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Area forecast discussion 
National Weather Service Spokane Washington
356 PM PST Wednesday Dec 17 2014

a more active weather pattern will continue through the end of the
week with periods of light snow in the mountains...and rain or
snow in the valleys. Lower elevations from Interstate 90 south
will see mainly rain...while areas in the Cascades and near the
Canadian border will remain mainly snow. A much stronger weather
system over the weekend will usher in warmer temperatures with
sharply rising snow well as the potential for windy



Tonight and tomorrow...a number of small weak disturbances running
across eastern Washington and northern Idaho through tonight and
tomorrow. They are very difficult to pick out in some of the
models as there is too much clutter in the flow associated with
the weakening baroclinic band upon where these disturbances are
located near that is currently passing through the area. They
haven't been showing up too well in the radar either as they have
been far enough away for most of the day for the base elevation
beam to get a return on as well. Best bet to find these features
has been the infrared satellite imagery on a fast rock and picking out
the small scale rotation and cloud top cooling. One such feature
is moving northeast this afternoon and is causing precipitation
just east of Moses Lake up to Omak and some points to the north
and east. A second feature, appearing to almost be a southern part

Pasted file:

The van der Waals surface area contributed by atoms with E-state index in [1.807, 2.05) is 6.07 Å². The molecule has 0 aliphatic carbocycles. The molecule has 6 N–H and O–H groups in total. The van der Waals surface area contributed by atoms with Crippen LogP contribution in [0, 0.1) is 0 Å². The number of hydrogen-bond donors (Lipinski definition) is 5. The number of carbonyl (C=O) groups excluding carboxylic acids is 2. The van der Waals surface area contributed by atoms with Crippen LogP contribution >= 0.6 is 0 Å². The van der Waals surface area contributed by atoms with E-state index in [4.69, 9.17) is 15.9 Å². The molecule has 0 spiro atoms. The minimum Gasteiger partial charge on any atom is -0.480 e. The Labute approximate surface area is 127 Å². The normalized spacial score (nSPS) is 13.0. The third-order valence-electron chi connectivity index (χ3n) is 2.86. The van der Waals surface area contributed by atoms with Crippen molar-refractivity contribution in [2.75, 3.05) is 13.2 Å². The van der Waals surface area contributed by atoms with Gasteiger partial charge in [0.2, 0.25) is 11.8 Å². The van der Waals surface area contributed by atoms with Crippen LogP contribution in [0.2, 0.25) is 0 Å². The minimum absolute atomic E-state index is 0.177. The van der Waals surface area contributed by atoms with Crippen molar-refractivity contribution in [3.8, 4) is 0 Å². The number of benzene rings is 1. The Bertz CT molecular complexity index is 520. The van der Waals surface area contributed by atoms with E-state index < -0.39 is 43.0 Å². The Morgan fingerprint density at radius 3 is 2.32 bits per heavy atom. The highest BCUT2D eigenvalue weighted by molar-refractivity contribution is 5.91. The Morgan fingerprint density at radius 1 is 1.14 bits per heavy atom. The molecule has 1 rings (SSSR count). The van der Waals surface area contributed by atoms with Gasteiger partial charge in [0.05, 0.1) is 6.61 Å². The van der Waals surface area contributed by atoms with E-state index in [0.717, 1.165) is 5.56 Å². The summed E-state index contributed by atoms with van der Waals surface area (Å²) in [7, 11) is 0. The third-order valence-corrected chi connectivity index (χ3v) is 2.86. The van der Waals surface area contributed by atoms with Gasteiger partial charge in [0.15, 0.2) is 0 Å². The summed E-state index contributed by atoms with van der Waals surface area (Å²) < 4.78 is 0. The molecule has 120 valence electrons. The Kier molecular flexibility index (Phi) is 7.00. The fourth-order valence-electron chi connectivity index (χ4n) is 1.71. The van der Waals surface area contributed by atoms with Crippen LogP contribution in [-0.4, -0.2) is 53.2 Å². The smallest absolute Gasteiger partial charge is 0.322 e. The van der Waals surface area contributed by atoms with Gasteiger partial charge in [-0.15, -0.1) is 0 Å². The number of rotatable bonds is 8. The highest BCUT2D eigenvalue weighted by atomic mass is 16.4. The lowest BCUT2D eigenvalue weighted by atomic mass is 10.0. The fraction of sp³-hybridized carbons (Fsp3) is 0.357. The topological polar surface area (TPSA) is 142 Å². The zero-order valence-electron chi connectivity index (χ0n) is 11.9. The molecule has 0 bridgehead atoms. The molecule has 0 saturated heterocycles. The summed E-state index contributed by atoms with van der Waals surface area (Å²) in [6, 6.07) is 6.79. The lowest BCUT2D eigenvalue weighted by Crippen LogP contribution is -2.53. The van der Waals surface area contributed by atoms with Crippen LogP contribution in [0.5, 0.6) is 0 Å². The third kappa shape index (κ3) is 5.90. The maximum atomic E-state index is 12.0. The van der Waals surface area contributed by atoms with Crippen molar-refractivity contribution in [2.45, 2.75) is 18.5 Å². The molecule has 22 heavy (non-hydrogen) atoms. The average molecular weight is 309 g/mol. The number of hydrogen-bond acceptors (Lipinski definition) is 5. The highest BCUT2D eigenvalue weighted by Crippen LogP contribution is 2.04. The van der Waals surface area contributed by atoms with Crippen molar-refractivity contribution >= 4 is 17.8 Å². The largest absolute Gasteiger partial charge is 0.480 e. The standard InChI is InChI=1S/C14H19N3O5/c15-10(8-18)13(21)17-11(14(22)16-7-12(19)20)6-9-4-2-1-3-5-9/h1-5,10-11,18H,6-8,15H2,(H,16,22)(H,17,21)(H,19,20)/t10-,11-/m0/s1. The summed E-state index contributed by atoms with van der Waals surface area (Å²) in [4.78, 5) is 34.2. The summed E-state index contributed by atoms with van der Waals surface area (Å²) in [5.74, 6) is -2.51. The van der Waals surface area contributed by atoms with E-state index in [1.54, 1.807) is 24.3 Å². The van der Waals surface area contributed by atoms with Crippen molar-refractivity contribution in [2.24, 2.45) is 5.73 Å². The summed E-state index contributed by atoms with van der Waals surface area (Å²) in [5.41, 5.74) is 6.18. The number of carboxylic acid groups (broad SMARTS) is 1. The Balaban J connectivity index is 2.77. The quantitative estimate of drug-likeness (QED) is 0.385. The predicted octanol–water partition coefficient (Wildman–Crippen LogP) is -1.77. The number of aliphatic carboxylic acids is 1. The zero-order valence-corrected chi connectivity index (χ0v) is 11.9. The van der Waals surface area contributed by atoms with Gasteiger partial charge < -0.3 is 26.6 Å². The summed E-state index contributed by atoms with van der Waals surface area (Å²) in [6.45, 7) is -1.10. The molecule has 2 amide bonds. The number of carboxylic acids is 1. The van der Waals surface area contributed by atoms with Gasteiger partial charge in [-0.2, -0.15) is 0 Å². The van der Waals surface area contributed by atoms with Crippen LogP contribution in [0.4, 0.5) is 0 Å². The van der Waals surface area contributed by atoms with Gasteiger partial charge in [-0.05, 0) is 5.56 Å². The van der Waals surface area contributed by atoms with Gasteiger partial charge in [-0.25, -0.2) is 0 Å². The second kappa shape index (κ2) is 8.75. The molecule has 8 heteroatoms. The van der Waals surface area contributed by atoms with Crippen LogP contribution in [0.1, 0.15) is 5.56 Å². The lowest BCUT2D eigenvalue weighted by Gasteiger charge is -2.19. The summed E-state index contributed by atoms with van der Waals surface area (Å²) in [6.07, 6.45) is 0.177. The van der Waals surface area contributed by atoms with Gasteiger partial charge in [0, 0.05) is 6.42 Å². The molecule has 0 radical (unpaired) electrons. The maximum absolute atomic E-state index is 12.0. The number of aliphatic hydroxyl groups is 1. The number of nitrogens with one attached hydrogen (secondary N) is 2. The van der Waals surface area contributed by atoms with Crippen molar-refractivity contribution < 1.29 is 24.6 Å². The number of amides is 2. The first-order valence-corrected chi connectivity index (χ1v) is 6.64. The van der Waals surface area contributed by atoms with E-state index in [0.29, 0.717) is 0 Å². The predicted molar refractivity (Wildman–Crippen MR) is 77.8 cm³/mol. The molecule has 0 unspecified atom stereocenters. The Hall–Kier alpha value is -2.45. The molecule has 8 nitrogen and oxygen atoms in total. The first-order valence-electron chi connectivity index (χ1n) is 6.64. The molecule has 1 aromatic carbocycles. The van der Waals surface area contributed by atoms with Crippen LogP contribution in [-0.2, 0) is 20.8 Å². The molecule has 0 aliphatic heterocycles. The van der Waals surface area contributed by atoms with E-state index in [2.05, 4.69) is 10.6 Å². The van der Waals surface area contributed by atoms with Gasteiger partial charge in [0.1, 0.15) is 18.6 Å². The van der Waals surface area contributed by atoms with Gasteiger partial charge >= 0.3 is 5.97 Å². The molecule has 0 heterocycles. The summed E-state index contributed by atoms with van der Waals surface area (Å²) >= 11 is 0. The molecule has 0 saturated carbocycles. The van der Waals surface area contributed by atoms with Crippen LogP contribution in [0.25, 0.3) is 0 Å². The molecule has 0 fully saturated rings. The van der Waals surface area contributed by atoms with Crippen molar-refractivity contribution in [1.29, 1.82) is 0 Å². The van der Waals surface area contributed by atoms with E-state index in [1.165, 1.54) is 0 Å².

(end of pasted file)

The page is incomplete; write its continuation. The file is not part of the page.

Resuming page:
of the splitting/weakening baroclinic band has brought light rain
to Lewiston. All of these disturbances translate to the northeast
and east at varying times tonight and tomorrow and as such the
pops and quantitative precipitation forecast show a general favoring of locations to the north and
east (including locations near Spokane down to pullman) to receive
some precipitation but as expected the amounts are not too
significant...still it doesn't take too much liquid to pool on
pavement that in turn cools overnight to allow for slick
conditions in spots similar to what occurred this morning.

Thursday night through active weather pattern is
expected especially over the weekend with two systems to impacts
the inland northwest during this forecast period.

Thursday night/friday: a large upper low seen on infrared
satellite imagery in the Gulf of Alaska will drop southeast
sending a cold front across the area. The timing of the front
tracks into central Washington Thursday night during the overnight
hours...reaching eastern Washington and north Idaho Friday
morning. A north-south oriented jet parallel to the front and
southerly low/mid level flow will minimize downslope flow with all
areas likely to receive some precipitation. Inspection of model
soundings suggest this to be a mainly valley rain or rain/snow
mix...with snow in the mountains. 850mb winds backing to the south
will aid in bring up warmer air from the south. However a wedge of
cooler air trapped along the east slopes of the Cascades will
result in lower snow levels over north central Washington with the
potential for 2-3 inches of snow accumulation above 1000-1500
feet. This includes the Methow Valley, plain, Waterville Plateau,
higher portions of Omak, and Republic. The Wenatchee area and
lower portions of the Okanogan and Columbia River valleys are
expected to see mainly a rain/snow mix or wet non-accumulating
snow. The mountains will generally see 2-5 inches of snow with the
Cascades seeing the highest amounts.

Saturday through Sunday...a much stronger system is expected this
weekend bringing a wide variety of expected weather. The models
continue to show an atmospheric river as a subtropical moisture
fetch becomes aimed at the area. The leading edge of this moisture
will enter on Saturday in the form of a warm front. Strong
isentropic lift will result in the development of widespread
rain and snow. 850mb winds backing to the south-southeast will
favor upslope flow into the northern mountains, with cooler air